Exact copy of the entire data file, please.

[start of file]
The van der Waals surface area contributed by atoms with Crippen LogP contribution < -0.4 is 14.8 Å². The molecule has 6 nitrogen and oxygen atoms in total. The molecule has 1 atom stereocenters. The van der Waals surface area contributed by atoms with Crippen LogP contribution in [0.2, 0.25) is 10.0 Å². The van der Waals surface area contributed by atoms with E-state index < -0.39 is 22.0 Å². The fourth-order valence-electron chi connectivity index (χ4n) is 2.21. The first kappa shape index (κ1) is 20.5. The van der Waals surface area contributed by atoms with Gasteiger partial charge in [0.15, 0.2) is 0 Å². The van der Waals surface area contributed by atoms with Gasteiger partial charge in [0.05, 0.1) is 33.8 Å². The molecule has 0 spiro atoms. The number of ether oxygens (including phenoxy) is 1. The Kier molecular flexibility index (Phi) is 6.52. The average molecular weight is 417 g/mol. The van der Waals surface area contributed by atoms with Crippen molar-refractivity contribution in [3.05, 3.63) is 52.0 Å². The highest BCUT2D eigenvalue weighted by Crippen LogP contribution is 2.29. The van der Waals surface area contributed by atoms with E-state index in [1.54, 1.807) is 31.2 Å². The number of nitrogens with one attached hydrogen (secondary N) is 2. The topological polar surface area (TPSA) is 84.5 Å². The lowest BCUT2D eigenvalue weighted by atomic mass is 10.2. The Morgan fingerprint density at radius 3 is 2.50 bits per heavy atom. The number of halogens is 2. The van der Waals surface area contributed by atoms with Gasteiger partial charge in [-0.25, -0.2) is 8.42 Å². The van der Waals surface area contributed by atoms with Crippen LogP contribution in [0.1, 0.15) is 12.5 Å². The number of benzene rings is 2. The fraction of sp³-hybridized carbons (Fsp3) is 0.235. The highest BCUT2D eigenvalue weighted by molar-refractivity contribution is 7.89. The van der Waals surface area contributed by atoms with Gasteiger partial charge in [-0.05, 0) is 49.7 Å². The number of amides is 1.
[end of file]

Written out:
The van der Waals surface area contributed by atoms with Crippen LogP contribution < -0.4 is 14.8 Å². The molecule has 6 nitrogen and oxygen atoms in total. The molecule has 1 atom stereocenters. The van der Waals surface area contributed by atoms with Crippen LogP contribution in [0.2, 0.25) is 10.0 Å². The van der Waals surface area contributed by atoms with E-state index < -0.39 is 22.0 Å². The fourth-order valence-electron chi connectivity index (χ4n) is 2.21. The first kappa shape index (κ1) is 20.5. The van der Waals surface area contributed by atoms with Gasteiger partial charge in [0.15, 0.2) is 0 Å². The van der Waals surface area contributed by atoms with Gasteiger partial charge in [0.05, 0.1) is 33.8 Å². The molecule has 0 spiro atoms. The number of ether oxygens (including phenoxy) is 1. The Kier molecular flexibility index (Phi) is 6.52. The average molecular weight is 417 g/mol. The van der Waals surface area contributed by atoms with Crippen molar-refractivity contribution in [3.05, 3.63) is 52.0 Å². The highest BCUT2D eigenvalue weighted by Crippen LogP contribution is 2.29. The van der Waals surface area contributed by atoms with E-state index in [1.54, 1.807) is 31.2 Å². The number of nitrogens with one attached hydrogen (secondary N) is 2. The topological polar surface area (TPSA) is 84.5 Å². The lowest BCUT2D eigenvalue weighted by atomic mass is 10.2. The Morgan fingerprint density at radius 3 is 2.50 bits per heavy atom. The number of halogens is 2. The van der Waals surface area contributed by atoms with Gasteiger partial charge in [-0.25, -0.2) is 8.42 Å². The van der Waals surface area contributed by atoms with Crippen LogP contribution in [0.1, 0.15) is 12.5 Å². The number of benzene rings is 2. The fraction of sp³-hybridized carbons (Fsp3) is 0.235. The highest BCUT2D eigenvalue weighted by molar-refractivity contribution is 7.89. The van der Waals surface area contributed by atoms with Gasteiger partial charge in [-0.05, 0) is 49.7 Å². The number of amides is 1.